“In plenty and in time of need. When this fair land was young, Our brave forefathers sowed the seed. From which our pride was sprung…”
From time to time in Barbados the debate centres on how Barbadians can enable the landscape for entrepreneurship to flourish. A casual observation confirms that a large and growing Barbados middleclass is of the collin-tie variety. Entrepreneurs who are wired to deliver goods and service of a world class standard continue to struggle and earn respect in Barbados; in stark contrast to Jamaica, Trinidad and Guyana. In fact we may have a problem defining who is an entrepreneur versus a businessman.
BU suspects for an entrepreneurship culture to take root in Barbados an old mindset has to be dismantled and be transformed, to become a Barbados where the school, heights and terrace, media etc are respectful of this segment. BU has a view that the socialist model which has served Barbados well in a post Independence period has lost its relevance. A consequence is that a mendicant culture is flourishing. Social benefits have morphed to be entitlements in the perception of many. The end result is that we have reached a point where public expenditure has outpaced our ability to generate matching revenue. Ignore the politicians who disagree!
What will it require to energize a comfortable ‘collin-tie’ class that a different approach is needed if we are to protect the standard living we have become addicted?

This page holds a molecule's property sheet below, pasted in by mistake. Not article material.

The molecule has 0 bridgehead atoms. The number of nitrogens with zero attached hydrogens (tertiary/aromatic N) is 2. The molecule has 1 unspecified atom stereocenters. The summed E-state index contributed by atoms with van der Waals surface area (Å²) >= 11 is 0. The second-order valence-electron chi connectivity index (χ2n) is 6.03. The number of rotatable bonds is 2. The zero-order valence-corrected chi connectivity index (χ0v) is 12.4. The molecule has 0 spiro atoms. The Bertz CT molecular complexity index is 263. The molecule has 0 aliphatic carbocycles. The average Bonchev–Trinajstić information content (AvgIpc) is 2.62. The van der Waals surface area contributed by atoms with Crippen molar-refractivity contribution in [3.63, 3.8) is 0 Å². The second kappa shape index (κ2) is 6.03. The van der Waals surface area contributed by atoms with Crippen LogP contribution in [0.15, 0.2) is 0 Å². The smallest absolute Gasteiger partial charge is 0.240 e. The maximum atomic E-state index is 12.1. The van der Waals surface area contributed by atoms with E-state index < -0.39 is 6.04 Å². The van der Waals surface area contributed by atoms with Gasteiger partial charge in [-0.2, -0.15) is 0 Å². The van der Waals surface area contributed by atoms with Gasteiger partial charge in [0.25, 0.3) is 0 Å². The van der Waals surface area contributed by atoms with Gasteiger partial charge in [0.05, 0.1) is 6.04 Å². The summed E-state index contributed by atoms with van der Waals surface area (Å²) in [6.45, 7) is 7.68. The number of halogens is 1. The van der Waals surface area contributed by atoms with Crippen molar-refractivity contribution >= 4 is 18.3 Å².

Here is one of the world’s best known entrepreneurs extolling on – what is an entrepreneur:
What is your definition of entrepreneur?
Speaking at an entrepreneur event in Egypt earlier this week with President Carter, he mentioned how President George W Bush had reportedly said “the French don’t have a word for entrepreneur.”
A quick Google will tell you that the word entrepreneur is a loanword from the French verb “entreprende”, which means “to undertake”. That sounds quite fitting, as entrepreneurs are always undertaking new challenges and coming up with new ideas.
Joseph Schumpeter’s definition is pretty good. “Entrepreneurs are innovators who use a process of shattering the status quo of the existing products and services, to set up new products, new services.” Peter Drucker was onto something too when he made the following definition in 1964: ” An entrepreneur searches for change, responds to it and exploits opportunities. Innovation is a specific tool of an entrepreneur hence an effective entrepreneur converts a source into a resource.”
When making a start in business with Student Magazine, I didn’t even know what an entrepreneur was. All that interested me was starting a publication to protest against the Vietnam War – and having some fun along the way. If that meant becoming an entrepreneur, then that was fine too.
Over the years the nature of entrepreneurship has changed as new businesses have developed and the world has evolved. New innovative business people will keep coming along and changing the game all over again. Was inspired at a recent B Team gathering of young business leaders who have successfully built businesses that prioritize people, planet and profits. They are well on their way to building and spreading better business practices. Here at Virgin, we intend to keep changing the game for good too.
So – what does being an entrepreneur mean to you? Look forward to hearing your thoughts.